Gifted or talented children comprise approximately three to five million students nationwide. The learning capacity and style of gifted children differs from that of typical students, therefore, necessitating a personalized learning environment. With that in mind, it makes sense to determine what type of academic environment would best support a gifted or talented child. Additionally, as parents, you want to give your gifted child the best possible opportunity for future success.
How are gifted children identified?
This is the starting point of determining whether your child has extra needs due to his/her giftedness. Often, school administrators will identify gifted students through screening programs already in place. School officials administer various tests to confirm eligibility. Usually, an IQ test is one of the tests taken. When school officials conclude that a student is gifted, there are a couple of options for the parents; they can enroll their child in the gifted program at the public school or look into a smaller, private school geared specifically for talented children. Let’s examine the profile of a gifted child to determine his/her specific learning needs.
What is the intellectual profile of a gifted child?
Although every state has its own definition of what makes a student eligible for a gifted program, the National Association for Gifted Children has given this definition:
“Gifted individuals are those who demonstrate outstanding levels of aptitude (defined as an exceptional ability to reason and learn) or competence (documented performance or achievement in top 10% or rarer) in one or more domains. Domains include any structured area of activity with its own symbol system (e.g., mathematics, music, language) and/or set of sensorimotor skills (e.g., painting, dance, sports).”
In addition, there are other common attributes of gifted children. They are as follows:
- Superior reading ability, which usually begins at a younger than normal age.
- Advanced vocabulary and capacity to construct complex sentences for his/her age.
- Highly curious about the world and ready to investigate new ways to experiment with it.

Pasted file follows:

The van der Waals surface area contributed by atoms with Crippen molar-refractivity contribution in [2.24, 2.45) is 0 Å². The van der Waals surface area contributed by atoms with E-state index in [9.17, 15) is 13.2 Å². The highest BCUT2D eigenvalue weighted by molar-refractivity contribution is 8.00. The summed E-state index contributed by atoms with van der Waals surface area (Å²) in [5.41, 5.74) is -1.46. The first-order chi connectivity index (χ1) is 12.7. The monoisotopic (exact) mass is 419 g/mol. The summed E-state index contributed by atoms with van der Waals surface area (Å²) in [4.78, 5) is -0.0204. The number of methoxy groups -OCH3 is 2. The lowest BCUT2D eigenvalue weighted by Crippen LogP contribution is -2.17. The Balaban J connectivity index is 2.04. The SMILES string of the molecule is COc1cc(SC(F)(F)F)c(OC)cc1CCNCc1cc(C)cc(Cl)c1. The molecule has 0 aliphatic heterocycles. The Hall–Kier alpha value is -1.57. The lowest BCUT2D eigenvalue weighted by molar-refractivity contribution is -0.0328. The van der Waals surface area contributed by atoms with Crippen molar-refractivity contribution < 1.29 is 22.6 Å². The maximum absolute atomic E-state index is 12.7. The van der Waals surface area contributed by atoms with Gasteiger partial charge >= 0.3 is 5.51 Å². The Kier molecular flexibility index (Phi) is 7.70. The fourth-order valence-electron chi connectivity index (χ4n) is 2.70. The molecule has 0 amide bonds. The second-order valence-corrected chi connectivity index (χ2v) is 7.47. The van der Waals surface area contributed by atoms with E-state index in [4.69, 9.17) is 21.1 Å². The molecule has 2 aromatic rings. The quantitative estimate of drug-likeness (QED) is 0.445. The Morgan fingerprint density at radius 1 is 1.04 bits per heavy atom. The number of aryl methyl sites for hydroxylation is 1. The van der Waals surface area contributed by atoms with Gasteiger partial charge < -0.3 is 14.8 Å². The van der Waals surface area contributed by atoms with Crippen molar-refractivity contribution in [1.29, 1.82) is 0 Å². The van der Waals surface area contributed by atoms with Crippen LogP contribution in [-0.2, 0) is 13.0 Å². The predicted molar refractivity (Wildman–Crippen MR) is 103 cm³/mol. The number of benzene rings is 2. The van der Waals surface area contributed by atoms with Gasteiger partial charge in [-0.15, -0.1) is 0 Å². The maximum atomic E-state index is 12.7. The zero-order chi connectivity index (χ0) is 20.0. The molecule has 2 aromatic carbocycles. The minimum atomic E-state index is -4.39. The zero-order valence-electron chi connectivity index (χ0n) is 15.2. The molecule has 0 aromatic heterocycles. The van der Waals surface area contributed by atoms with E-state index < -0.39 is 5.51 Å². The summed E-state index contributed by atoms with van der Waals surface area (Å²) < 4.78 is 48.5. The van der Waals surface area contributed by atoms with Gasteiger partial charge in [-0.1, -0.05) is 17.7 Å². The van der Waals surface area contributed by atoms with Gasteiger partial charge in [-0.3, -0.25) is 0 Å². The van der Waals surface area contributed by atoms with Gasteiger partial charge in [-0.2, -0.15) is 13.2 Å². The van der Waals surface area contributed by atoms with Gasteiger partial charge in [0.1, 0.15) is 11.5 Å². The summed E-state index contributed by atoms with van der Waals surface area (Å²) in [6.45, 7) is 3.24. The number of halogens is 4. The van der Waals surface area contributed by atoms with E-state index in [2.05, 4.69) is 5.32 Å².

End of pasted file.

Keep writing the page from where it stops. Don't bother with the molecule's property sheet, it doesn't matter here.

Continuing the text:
- Varied and intense interests.
- Excellent problem-solving skills due to his/her ability to break down the problem into parts for analysis.
- Huge amount of information stored up in his/her memory.
- Ability to spot small, relevant details.
- Enjoys experiments.
- Highly imaginative and playful.
Based on the many intellectual characteristics of gifted children, we could safely conclude, they have a zest for learning but may be a little less than “traditional” in their approach.
What are some social/emotional characteristics of gifted children?
- Very sensitive and in tune to surroundings, others, and emotions.
- Introverted or shy.
- More prone to being shunned or bullied because of child’s difference and shyness.
- “Needs cannot be met by one style of learning.”
What academic environment best supports this type of student.
It is worth mentioning that many famous people in history would be considered gifted, if not geniuses, due to their life-changing inventions, discoveries, or scientific contributions to society. Many of them, however, were perceived as failures before they went on to the famed books of history. Isaac Newton, Winston Churchill, Verner Von Braun, and Leo Tolstoy all failed in a traditional school setting. Thomas Edison’s teacher didn’t fail him but did notify him that he was “too stupid to learn anything”. Teachers rejected Fred Waring and Caruso’s singing, and Walt Disney was encouraged to give up his profession, because he just did not have any good ideas. This should tell us a bit about the misperceptions that can often arise with the gifted, even genius child. Without the proper nurturing and motivation (either from within or without), the child may very well wither instead of blossom.
Based on the gifted child’s unique profile, here are 5 reasons a small, private-school setting may accommodate his/her needs best.
- Customized instruction plan can focus on abilities of the gifted child to keep him/her engaged.
- Small classroom size encourages shy, introverted students to speak up.
- Private school setting with fewer students strengthens relationships, therefore decreasing chances of bullying, teasing, or peer pressure issues.
- Small schools are more flexible to students’ learning styles and can adapt if needed.
- Curriculum that is custom-made for the gifted child will keep him/her from getting bored.
At the Tenney school, we are privileged to provide our students with a one-on-one experience. With customized instruction to meet the needs of the student, the environment is conducive to growth and learning. Our staff is able to make a valuable connection with each student, fostering the inbred love of learning. If you would like more information, please contact us today!